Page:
Music In The Air

Sister Rosetta rocks a mean axe and sings like she means business.
Enjoy the guitar compilation:

I can’t confirm whether or not she ever opened for Renfield. She played a Les Paul custom with three PAF humbucking pickups, three-way selector switch, two volume and two tone controls; and gold-plated side-action vibrato system.
She helped to pioneer distortion, and her 1964 Manchester show with Muddy Waters was cited as an influence by Clapton, Jeff Beck, and Keith Richards.

No Band, No Problem

When I was at college my band broke up and I started playing solo. I ended up coming by a loop pedal and loved the freedom it gave me. Over the year I’ve added more instruments and effects to my rig as I’ve needed them and my sound output has naturally grown with it. I make a lot of noise for one man.

Funke and the Two Tone Baby. Enjoy some stomp.

Hail Hail Rock ‘N’ Roll!

Stumbled onto this excellent rock ‘n’ roll nugget after reading a review of a new biography coming next week. Recorded between July 2005 and January 2006, released about a year ago. Berry is obviously having a blast.

Live From Blueberry Hill features 10 tracks recorded with Berry’s Blueberry Hill Band. The handpicked group of performers included his daughter and son Ingrid Berry and Charles Berry Jr. on harmonica and guitar, respectively, as well as bassist Jimmy Marsala, drummer Keith Robinson, and pianist Robert Lohr.

The finalized set list varies from covers (T-Bone Walker’s “Mean Old World”) to Berry’s biggest hits, including “Roll Over Beethoven,” “Sweet Little Sixteen,” and “Johnny B. Goode.”

Berry returned to St. Louis for what would become years of performances at Blueberry Hill in an attempt to get back to his roots. Blueberry Hill owner Joe Edwards recalls the exchange: “You know, Joe, I’d like to play a place the size of the ones I played when I first started out.” The selection of the venue was an obvious choice.

This Shit Is Punk Rock

This looks pretty good. Renfield, didn’t you play there?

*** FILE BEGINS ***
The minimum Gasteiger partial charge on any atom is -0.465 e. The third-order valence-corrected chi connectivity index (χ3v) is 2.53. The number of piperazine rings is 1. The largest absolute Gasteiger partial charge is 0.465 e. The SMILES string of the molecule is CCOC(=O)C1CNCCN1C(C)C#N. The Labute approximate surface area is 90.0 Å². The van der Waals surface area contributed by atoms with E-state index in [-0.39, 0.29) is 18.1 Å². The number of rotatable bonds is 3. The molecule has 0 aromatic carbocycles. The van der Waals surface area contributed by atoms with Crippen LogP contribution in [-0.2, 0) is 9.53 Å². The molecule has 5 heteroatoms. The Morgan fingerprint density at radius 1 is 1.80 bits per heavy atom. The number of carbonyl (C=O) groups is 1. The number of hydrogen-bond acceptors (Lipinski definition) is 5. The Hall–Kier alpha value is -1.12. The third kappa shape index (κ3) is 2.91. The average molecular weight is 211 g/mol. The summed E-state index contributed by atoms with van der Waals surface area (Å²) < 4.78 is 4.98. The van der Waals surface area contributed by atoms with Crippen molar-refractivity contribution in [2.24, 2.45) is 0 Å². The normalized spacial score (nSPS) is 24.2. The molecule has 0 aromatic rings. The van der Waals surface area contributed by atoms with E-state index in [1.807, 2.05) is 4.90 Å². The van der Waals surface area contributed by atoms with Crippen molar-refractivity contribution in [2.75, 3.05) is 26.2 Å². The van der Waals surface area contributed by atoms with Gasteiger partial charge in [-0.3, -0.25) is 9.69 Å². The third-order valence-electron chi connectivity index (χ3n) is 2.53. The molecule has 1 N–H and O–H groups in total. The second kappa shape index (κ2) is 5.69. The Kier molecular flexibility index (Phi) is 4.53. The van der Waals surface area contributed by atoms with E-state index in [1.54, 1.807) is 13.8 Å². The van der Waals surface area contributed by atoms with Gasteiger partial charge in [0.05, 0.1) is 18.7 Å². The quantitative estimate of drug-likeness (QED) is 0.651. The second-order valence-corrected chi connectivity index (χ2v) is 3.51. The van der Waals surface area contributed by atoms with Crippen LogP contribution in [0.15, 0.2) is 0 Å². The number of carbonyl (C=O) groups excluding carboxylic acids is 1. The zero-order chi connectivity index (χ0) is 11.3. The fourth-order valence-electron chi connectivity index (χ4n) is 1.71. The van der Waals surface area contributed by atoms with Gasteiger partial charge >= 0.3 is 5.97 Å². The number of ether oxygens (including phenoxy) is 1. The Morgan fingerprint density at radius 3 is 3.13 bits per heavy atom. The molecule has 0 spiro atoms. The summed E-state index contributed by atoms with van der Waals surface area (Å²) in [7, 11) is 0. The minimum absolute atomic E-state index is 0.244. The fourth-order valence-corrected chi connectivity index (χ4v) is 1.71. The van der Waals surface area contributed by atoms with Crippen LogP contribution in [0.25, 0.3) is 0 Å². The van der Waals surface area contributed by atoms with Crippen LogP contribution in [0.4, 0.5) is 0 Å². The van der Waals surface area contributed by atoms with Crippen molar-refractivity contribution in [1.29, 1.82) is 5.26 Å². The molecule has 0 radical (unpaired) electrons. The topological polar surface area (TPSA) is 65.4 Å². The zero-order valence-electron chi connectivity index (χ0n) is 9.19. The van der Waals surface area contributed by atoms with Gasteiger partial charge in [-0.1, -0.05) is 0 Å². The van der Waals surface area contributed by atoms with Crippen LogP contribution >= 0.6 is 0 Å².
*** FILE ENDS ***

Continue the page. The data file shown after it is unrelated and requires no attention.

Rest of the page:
“Nightclubbing” is the first-ever documentary about the renowned New York City nightclub Max’s Kansas City (1965-1981) which had an indelible impact on the worlds of music, fashion, art, culture and the creation of the city’s punk rock scene.

Featuring rare footage of Iggy & The Stooges, New York Dolls, Sid Vicious and Wayne/Jayne County & classic footage from Johnny Thunders/Heartbreakers, unique archival footage and exclusive interviews with Alice Cooper, Jayne County, Billy Idol, Steve Stevens, music journalist/Patti Smith Band guitarist Lenny Kaye, late New York Dolls guitarist Sylvain Sylvain, Warhol superstars Penny Arcade & Ruby Lynn Reyner, Suicide’s Alan Vega, Bad Brains H.R. & Dr. Know,
Stimulators’ Denise Mercedes, Nick Marden (and their then-12-year-old drummer, future Cro-Mag Harley Flanagan), Twisted Sister’s Jay Jay French, D Generation’s Jesse Malin, Blondie’s Frank Infante, Dead Boys’ Jimmy Zero, Stiv Bators’ girlfriend Cynthia Ross, Mickey Leigh, Shrapnel/Monster Magnet’s Phil Caivano, Punk Magazine founder & Ramones album cover illustrator John Holmstrom, Mink Deville’s Louis X. Erlanger, American Hardcore author Steven Blush and a who’s who of New York’s rock scene of the time, including Elliott Murphy, Bob Gruen, Peter Crowley, Neon Leon, Leee Black Childers, Donna Destri, Sonny Vincent, Phillys Stein and the fabulous Jimi LaLumia.

“Boogie” Said with A Mancunian Accent is My New Drug

I’m addicted to Andrew Hickey’s A History of Rock Music in 500 Songs. I started at #1 after finishing Cocaine & Rhinestones, and have grown progressively more impressed with it. It’s impeccably researched,and so full of good stories and facts you never had any idea of. The episode on “Brand New Cadillac” is masterclass. Highly recommended. I will avoid spoilers.

Episode 77: “Brand New Cadillac” by Vince Taylor and the Playboys

20 Years


Hard to believe, but Up The Bracket turns twenty this year. If a better album’s come out since, I haven’t heard it.